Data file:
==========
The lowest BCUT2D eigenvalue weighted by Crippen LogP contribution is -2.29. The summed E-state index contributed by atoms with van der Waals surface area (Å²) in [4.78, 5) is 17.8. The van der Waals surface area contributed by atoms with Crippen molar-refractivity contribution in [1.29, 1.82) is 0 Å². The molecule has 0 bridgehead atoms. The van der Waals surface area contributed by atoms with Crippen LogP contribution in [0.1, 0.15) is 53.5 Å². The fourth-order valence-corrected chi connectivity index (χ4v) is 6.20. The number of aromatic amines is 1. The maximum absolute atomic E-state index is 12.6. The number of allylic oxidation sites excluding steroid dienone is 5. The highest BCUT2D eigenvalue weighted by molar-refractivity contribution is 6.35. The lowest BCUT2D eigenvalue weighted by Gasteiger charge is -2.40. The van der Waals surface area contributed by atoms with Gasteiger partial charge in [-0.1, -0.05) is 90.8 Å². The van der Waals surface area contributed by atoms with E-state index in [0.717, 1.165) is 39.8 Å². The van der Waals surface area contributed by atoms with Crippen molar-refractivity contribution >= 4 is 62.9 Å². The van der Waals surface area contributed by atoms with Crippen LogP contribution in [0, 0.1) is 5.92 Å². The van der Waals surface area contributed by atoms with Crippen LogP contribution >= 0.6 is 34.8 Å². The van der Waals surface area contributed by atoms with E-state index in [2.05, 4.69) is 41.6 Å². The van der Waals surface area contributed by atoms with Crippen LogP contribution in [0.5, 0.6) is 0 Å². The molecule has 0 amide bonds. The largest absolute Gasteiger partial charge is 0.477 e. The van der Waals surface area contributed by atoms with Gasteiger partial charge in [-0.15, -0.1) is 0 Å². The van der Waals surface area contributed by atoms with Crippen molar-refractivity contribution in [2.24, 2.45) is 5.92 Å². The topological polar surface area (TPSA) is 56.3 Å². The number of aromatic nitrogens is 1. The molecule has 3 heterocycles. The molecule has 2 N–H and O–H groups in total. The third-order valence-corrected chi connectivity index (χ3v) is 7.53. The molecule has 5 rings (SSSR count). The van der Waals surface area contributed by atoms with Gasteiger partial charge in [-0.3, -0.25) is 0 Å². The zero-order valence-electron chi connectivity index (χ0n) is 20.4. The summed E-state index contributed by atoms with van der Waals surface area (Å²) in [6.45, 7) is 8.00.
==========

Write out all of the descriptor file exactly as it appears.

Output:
The lowest BCUT2D eigenvalue weighted by Crippen LogP contribution is -2.29. The summed E-state index contributed by atoms with van der Waals surface area (Å²) in [4.78, 5) is 17.8. The van der Waals surface area contributed by atoms with Crippen molar-refractivity contribution in [1.29, 1.82) is 0 Å². The molecule has 0 bridgehead atoms. The van der Waals surface area contributed by atoms with Crippen LogP contribution in [0.1, 0.15) is 53.5 Å². The fourth-order valence-corrected chi connectivity index (χ4v) is 6.20. The number of aromatic amines is 1. The maximum absolute atomic E-state index is 12.6. The number of allylic oxidation sites excluding steroid dienone is 5. The highest BCUT2D eigenvalue weighted by molar-refractivity contribution is 6.35. The lowest BCUT2D eigenvalue weighted by Gasteiger charge is -2.40. The van der Waals surface area contributed by atoms with Gasteiger partial charge in [-0.1, -0.05) is 90.8 Å². The van der Waals surface area contributed by atoms with E-state index in [0.717, 1.165) is 39.8 Å². The van der Waals surface area contributed by atoms with Crippen molar-refractivity contribution >= 4 is 62.9 Å². The van der Waals surface area contributed by atoms with Crippen LogP contribution in [0, 0.1) is 5.92 Å². The van der Waals surface area contributed by atoms with Crippen LogP contribution >= 0.6 is 34.8 Å². The van der Waals surface area contributed by atoms with E-state index in [2.05, 4.69) is 41.6 Å². The van der Waals surface area contributed by atoms with Crippen LogP contribution in [0.5, 0.6) is 0 Å². The molecule has 0 amide bonds. The largest absolute Gasteiger partial charge is 0.477 e. The van der Waals surface area contributed by atoms with Gasteiger partial charge in [-0.15, -0.1) is 0 Å². The van der Waals surface area contributed by atoms with Crippen molar-refractivity contribution in [2.24, 2.45) is 5.92 Å². The topological polar surface area (TPSA) is 56.3 Å². The number of aromatic nitrogens is 1. The molecule has 3 heterocycles. The molecule has 2 N–H and O–H groups in total. The third-order valence-corrected chi connectivity index (χ3v) is 7.53. The molecule has 5 rings (SSSR count). The van der Waals surface area contributed by atoms with Gasteiger partial charge in [-0.3, -0.25) is 0 Å². The zero-order valence-electron chi connectivity index (χ0n) is 20.4. The summed E-state index contributed by atoms with van der Waals surface area (Å²) in [6.45, 7) is 8.00.